When an employee engages in a behavior that needs correcting, mere managers don't ask this question. They simply ignore the behavior (enablers), or come down hard (demoralizers).
But it's the first question empowered managers ask themselves. That's because empowered managers know that all problems are process-related. Empowered managers don't consider people flawed, but processes broken. Sometimes the process is a thought process (stinkin' thinkin'), but it's still a process problem.
Consider Bernie, an otherwise good employee and valuable team member. But yesterday she relabeled a blood sample she shouldn't have. The mere manager will write her up and punish the behavior, concluding Bernie is broken, or at least shows signs of brokenness. The empowered manager sits back and wonders what made her do something she knows better than to do.
- What was Bernie's thought process that allowed her to make the mistake?
- Have I been sending mixed messages?
- Have I been inconsistent in disciplining similar behaviors in others?
- Has she stopped caring about her job or performance? If so, how might I have contributed to her sudden and uncharacteristic complacency?
- What forces/stresses was she subjected to that precipitated the errant behavior?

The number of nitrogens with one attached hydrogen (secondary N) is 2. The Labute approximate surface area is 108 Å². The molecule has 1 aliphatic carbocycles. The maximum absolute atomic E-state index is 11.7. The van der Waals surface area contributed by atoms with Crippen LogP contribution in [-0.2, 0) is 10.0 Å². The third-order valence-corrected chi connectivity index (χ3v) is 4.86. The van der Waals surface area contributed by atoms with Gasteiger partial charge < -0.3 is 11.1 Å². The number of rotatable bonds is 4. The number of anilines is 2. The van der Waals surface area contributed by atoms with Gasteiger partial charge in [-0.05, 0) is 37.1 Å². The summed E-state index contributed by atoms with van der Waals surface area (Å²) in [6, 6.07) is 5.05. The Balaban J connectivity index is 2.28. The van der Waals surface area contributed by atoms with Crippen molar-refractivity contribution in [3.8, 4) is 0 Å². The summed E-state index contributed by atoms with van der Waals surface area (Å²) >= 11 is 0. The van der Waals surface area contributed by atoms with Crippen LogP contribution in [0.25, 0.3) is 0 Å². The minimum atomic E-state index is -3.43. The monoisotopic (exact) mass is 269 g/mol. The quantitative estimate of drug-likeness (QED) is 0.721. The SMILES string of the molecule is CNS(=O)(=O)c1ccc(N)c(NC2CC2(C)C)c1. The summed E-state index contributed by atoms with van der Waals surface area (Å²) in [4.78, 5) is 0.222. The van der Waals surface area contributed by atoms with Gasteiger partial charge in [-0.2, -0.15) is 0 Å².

- How can I best reinforce the though process that used to keep her from behaving in this manner?
Turning Bernie around and securing her place on your team for the long term requires interior-first soul-searching. It's the same path empowered managers take for every flawed, non-compliant, and insubordinate behavior. Whether it's gossip, surfing the web, suddenly frequent tardiness, a bad customer service incident, uncharacteristic laziness, or any other form of stinkin' thinkin', they all get the same me-first approach,
Once the full inventory of one's own possible contribution to Bernie's flawed thought process is conducted, the empowered healthcare manager addresses any valid contributions with Bernie and sets the record straight. If there are none, Bernie gets the external soul-searching question: What made you do that?
Bernie's biggest problem may not be her flawed thought process. It may be that her manager can't conduct interior-first soul-searching that is truly honest. But then, mere managers never do.